spirit which is a New England trait, and with this went its natural
attendant, the habit of speaking his mind. In writing down his
impressions of English manners and institutions and people, he behaved
exactly as he had done in his records of similar things at home; there
was no difference in his method or in the character of what he said; he
was telling what he saw with that indifference to how it would strike
other people which comes near to being unconsciousness. He was a good
deal surprised when he discovered that the English did not relish what
he said; he protested that he had done them more than justice, that they
were too easily hurt, and as for hating them, he adds, "I would as soon
hate my own people." There is no ill-nature in "Our Old Home;" there is
only the clearly expressed, bare, unsympathetic statement of what he had
seen, touched here and there with that irony and humor which were apt to
mix with his view of men and things. So the people at Salem had thought
he did them injustice in his sketch of his native home, and he in turn
had told them that he had treated them very considerately, without
enmity or ill feeling of any kind, and in fact what he had written
"could not have been done in a better or kindlier spirit nor with a
livelier effect of truth." He had written of England in precisely the
same way, with that remorseless adherence to his own impression which
was second nature to him, and with that willingness to see the wrong
side of things that he disliked, to minimize human nature when it bored
him, and to get a grim humor out of his victims, which was also a part
of his endowment. In all this, as in some other parts of Hawthorne's
personality, there is a reminder of Carlyle. The hard judgment he wrote
down of Margaret Fuller, for example, and the humorous extravagance of
his visit to Martin Tupper, are not to be paralleled except in Carlyle's
reminiscences; there was the same unflinching rigor, the same cold
obtuseness, the same half-wearied contempt for what excited their humor
in both men. In his vexation of spirit Hawthorne is especially
suggestive of some discomfortable cousinship between them; and he was
often vexed in spirit. He was, it would seem, especially burdened by the
material comfort of England, in which he found a grossness but little
consonant with his own taste and spirit, and he made of this the type of
things English, as it is easy to do:--

"The best thing a man born in this island can do is to eat his beef and
mutton and drink his porter, and take things as they are; and think
thoughts that shall be so beefish, muttonish, portish, and porterish,
that they shall be matters rather material than intellectual. In this
way an Englishman is natural, wholesome, and good; a being fit for the
present time and circumstances, and entitled to let the future alone!"

The ascetic and intellectual element, which was large in his ideal past,
was revolted by these things, just as the democratic instincts of his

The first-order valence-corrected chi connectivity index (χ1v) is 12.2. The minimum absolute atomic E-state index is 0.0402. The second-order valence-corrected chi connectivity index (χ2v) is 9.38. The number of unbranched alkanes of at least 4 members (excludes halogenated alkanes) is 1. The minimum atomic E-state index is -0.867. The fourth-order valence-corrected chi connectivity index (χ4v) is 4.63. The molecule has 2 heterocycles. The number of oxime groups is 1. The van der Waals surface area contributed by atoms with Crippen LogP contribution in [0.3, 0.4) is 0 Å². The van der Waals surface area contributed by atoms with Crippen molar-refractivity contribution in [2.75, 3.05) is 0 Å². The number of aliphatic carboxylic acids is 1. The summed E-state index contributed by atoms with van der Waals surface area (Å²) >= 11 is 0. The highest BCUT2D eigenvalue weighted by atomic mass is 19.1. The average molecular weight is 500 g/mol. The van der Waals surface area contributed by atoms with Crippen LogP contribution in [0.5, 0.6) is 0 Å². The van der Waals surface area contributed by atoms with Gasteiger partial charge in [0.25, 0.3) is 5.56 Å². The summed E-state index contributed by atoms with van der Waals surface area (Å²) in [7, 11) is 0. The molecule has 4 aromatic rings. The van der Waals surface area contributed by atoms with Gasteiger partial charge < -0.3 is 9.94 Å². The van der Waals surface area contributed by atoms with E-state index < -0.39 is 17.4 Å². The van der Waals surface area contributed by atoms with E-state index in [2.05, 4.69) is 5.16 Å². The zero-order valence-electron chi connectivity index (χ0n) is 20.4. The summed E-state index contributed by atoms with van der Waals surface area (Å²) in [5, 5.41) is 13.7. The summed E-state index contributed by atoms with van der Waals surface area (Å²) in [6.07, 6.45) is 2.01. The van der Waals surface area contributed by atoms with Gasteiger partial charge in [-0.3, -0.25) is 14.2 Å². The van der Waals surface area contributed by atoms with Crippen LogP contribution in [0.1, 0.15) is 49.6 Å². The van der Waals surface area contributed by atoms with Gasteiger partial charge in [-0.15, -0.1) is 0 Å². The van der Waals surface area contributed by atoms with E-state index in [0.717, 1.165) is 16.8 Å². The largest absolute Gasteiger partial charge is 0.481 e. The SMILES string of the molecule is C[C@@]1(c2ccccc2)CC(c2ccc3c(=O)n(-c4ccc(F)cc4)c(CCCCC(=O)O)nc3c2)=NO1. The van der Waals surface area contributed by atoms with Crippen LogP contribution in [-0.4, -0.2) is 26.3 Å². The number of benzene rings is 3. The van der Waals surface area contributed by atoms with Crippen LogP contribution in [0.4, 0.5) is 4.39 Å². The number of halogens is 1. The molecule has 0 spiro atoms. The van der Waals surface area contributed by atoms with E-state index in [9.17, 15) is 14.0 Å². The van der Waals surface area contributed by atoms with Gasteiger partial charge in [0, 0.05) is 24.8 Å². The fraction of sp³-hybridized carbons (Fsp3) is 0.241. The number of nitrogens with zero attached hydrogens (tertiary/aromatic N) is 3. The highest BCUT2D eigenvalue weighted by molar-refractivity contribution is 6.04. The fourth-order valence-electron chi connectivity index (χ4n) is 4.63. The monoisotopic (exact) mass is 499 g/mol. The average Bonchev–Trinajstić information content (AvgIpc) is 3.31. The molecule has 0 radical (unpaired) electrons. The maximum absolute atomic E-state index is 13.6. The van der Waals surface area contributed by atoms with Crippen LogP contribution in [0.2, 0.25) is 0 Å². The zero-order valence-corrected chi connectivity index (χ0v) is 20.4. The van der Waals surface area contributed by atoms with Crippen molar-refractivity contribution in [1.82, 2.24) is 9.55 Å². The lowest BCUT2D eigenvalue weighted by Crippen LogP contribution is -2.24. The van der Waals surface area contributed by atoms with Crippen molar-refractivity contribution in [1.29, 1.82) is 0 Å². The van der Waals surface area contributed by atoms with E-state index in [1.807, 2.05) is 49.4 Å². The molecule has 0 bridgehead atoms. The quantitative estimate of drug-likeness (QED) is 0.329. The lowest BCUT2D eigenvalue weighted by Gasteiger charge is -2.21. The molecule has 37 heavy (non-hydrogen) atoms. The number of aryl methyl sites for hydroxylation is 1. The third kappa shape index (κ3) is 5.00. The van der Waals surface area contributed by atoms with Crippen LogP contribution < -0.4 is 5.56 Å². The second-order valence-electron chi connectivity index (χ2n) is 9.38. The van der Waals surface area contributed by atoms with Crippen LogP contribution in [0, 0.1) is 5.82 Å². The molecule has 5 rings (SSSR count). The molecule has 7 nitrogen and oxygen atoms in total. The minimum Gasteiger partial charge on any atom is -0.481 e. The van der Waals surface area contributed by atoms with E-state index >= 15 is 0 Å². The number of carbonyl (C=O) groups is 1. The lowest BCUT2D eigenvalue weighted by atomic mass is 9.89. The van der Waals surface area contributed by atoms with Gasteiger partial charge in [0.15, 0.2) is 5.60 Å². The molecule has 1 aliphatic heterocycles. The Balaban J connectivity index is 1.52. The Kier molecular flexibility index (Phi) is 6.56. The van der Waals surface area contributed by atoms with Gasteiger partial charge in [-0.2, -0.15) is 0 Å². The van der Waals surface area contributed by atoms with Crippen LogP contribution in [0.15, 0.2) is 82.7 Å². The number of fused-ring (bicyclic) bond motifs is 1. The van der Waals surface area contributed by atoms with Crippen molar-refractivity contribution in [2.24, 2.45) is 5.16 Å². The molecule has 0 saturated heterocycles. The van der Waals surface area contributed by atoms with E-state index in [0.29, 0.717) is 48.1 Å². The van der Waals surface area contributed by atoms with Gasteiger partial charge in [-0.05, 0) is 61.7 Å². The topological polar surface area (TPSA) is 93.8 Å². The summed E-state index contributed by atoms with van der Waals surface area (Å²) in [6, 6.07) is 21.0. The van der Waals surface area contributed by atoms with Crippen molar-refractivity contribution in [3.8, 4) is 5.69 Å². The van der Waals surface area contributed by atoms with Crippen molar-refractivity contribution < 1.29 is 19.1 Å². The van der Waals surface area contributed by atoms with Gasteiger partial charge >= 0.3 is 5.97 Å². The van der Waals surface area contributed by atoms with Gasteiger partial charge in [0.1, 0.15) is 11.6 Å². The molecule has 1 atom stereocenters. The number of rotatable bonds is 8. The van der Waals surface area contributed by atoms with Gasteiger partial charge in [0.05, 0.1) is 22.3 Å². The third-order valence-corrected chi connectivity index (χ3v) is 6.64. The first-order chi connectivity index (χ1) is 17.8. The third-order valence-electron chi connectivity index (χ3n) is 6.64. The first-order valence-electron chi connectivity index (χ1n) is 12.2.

nature were shocked by the aristocratic system of society with its
social results. He was, too, always in a certain sense homesick; not
that he was anxious to go home or looked forward to his return with
great pleasure, but he was a man out of place, and had lost the natural
harmonies between the outer and the inner life. He had taken a house at
Rock Park, a suburb of Liverpool, but he could not make a home out of
it, and his account of his residence there gives the whole interior
atmosphere of his English stay.

"I remember to this day the dreary feeling with which I sat by our first
English fireside and watched the chill and rainy twilight of an autumn
day darkening down upon the garden, while the preceding occupant of the
house (evidently a most unamiable personage in his lifetime) scowled
inhospitably from above the mantelpiece, as if indignant that an
American should try to make himself at home there. Possibly it may
appease his sulky shade to know that I quitted his abode as much a
stranger as I entered it."

It is plain to see that he rather endured than enjoyed English life,
notwithstanding the true pleasures he found and the kind friends he
made. He was a stranger, taking a stranger's view and with much
suspicion of his surroundings, anticipating something hostile in them
and forestalling it with his own defenses not too friendly in aspect; in
a word he was a foreigner, and he never lost the sense of being in a
country not his own, to which he felt superior in all essential matters.

Some regret has been expressed that he did not come into closer contact
with English literary life, and especially with the more famous writers
of the day. He did not even make the acquaintance of Dickens, Thackeray,
Tennyson, Carlyle, George Eliot, to name the most important, nor was he
really introduced to the best intellectual life of England at all. He
met several second-rate writers, and he knew the Brownings more
particularly in Italy. It is not likely, however, that much was lost by
this failure to get into touch with the great masters of his own art or